"How do you map brain activity to, say, speed in an application, and how does this translate into the user interface?" says Diefenbach.

Diefenbach believes limitations of brain interface devices and our understanding of how the brain works will mean other technologies such as eye tracking and speech recognition will be combined with it to create a computing experience that will mimic actions in real life.

Meanwhile companies such as Panasonic and Sony are reportedly taking steps to bring alternative interfaces to the world of entertainment, says a Gartner analyst in a recent BBC report. These include bringing face recognition technology to televisions and making entertainment systems that will respond to gestures.

Remote Control Will Rule

While multitouch requires contact between the user and the device, the future will have a lot more remote control, meaning people will be able to manipulate objects and perform traditional computing actions from a distance, say researchers.

An example is FingerSight, a technology labeled by the researchers working on the project as a "new concept in sensory substitution and remote control for the visually impaired, as well as for those who simply want to wave their hands and have things happen."

FingerSight has a miniature camera attached to the fingertip (shown below) along with a device that will offer feedback such as a vibration. As you wave your finger, software in your computer will recognize graphical controls on the screen and deduce your motion relative to those controls, enabling you to turn a dial, for instance, without actually touching it, says John Galeotti, a postdoctoral fellow at the Robotics Institute of the Carnegie Mellon University, who has been working on the system.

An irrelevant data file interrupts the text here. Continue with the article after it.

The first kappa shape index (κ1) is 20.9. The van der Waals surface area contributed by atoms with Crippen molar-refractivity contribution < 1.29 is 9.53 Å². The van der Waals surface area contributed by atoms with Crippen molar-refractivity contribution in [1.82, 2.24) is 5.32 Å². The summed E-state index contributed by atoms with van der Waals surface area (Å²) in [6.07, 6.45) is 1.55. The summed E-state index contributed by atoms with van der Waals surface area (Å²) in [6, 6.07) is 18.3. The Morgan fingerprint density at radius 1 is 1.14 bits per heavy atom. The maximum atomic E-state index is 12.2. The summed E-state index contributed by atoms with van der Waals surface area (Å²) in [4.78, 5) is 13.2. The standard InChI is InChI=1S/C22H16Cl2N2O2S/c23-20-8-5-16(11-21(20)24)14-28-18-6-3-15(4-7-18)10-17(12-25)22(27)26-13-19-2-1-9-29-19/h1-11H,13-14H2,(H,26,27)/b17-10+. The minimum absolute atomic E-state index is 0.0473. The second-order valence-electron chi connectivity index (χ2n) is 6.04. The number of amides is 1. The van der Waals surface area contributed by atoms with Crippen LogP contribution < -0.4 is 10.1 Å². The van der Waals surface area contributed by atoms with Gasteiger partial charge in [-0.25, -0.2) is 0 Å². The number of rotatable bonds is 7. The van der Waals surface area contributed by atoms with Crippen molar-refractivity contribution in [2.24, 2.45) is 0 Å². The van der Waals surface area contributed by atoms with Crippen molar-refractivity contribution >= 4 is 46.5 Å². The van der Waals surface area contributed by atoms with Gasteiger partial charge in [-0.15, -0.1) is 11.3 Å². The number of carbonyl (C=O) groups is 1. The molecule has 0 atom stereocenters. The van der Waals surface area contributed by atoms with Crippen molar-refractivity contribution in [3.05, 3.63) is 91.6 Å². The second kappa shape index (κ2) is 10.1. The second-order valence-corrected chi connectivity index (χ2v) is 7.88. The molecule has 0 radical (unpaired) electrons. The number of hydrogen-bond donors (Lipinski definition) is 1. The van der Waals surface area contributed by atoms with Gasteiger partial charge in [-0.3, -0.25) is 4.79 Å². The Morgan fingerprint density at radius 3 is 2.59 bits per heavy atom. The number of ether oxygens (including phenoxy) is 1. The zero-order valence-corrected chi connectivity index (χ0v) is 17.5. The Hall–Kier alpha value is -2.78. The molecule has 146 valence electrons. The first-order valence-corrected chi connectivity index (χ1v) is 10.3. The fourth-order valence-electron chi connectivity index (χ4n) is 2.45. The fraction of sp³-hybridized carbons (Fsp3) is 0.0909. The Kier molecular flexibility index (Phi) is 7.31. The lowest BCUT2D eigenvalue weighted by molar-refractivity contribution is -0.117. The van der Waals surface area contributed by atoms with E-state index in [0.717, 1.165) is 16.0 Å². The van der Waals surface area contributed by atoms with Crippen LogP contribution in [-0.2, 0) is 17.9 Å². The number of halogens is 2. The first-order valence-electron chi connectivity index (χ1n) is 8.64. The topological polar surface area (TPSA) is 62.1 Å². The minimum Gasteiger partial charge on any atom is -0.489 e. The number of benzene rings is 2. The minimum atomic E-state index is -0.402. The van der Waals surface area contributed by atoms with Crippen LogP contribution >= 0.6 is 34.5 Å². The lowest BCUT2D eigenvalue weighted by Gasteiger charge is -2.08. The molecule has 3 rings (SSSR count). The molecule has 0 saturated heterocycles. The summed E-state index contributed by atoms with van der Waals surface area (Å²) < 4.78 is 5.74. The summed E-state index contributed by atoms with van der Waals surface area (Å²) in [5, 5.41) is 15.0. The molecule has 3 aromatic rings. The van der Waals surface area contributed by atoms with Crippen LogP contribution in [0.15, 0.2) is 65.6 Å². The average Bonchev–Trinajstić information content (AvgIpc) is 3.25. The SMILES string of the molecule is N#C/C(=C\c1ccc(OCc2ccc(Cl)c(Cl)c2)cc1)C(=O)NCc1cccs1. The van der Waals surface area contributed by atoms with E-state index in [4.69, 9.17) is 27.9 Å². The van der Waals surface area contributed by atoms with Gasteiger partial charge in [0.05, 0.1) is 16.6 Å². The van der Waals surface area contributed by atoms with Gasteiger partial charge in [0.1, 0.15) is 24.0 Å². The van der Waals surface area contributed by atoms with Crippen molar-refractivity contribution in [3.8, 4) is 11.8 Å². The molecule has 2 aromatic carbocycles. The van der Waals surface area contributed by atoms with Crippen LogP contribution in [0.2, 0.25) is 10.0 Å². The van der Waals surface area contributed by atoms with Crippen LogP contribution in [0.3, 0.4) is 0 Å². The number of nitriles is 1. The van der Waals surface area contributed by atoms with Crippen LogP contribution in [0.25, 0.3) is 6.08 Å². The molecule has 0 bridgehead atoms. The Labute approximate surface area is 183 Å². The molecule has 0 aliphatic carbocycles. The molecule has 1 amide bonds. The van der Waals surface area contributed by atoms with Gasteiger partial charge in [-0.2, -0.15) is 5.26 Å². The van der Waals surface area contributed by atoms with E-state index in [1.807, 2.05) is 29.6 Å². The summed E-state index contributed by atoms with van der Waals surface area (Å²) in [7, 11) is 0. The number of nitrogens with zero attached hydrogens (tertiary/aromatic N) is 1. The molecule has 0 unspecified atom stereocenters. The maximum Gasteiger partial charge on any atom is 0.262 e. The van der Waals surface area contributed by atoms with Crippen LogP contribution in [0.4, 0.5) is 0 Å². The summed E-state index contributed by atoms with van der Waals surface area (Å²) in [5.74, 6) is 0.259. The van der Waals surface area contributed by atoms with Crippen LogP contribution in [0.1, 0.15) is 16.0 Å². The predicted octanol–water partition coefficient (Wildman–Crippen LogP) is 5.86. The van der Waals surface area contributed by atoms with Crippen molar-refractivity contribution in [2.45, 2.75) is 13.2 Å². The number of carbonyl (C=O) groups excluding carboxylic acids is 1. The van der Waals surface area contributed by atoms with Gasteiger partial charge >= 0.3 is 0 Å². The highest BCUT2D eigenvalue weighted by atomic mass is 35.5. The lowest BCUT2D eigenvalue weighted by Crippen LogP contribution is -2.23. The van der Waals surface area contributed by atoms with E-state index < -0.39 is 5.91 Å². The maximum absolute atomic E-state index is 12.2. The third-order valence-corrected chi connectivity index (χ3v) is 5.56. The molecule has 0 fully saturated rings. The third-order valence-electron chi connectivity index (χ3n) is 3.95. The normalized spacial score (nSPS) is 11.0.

"The camera tells how much the finger has moved and it becomes the equivalent of being able to use your fingers to turn a knob," says Galeotti.


Before the system can take off, we have to see a more ubiquitous computing environment with chips embedded in objects everywhere and the development of smart homes so the use of these technologies is seamless and widespread, says Galeotti.

Advancements in human computer interaction will also come from users looking to improve their personal experience by hacking, mashing and modifying devices, says Klemmer.

"Users will soon be tailoring, customizing and hacking the technology out there to suit their own needs," he says. "By gluing a few things together, users will find they can get an experience that is radically different from using things off the shelf."

Still, the keyboard and the mouse aren't going to disappear completely. For word processing, the keyboard remains the most efficient method of input, say researchers.

The developers of these futuristic interfaces will also need patience, as it took nearly 25 years for multitouch to take hold. In 1982, Nimish Mehta at the University of Toronto showed what he called the "Flexible Machine Interface," one of the first demonstrations of a multitouch interface. Nearly 25 years later, Apple released the iPhone.

It takes a long time to go from research to reality," says Klemmer.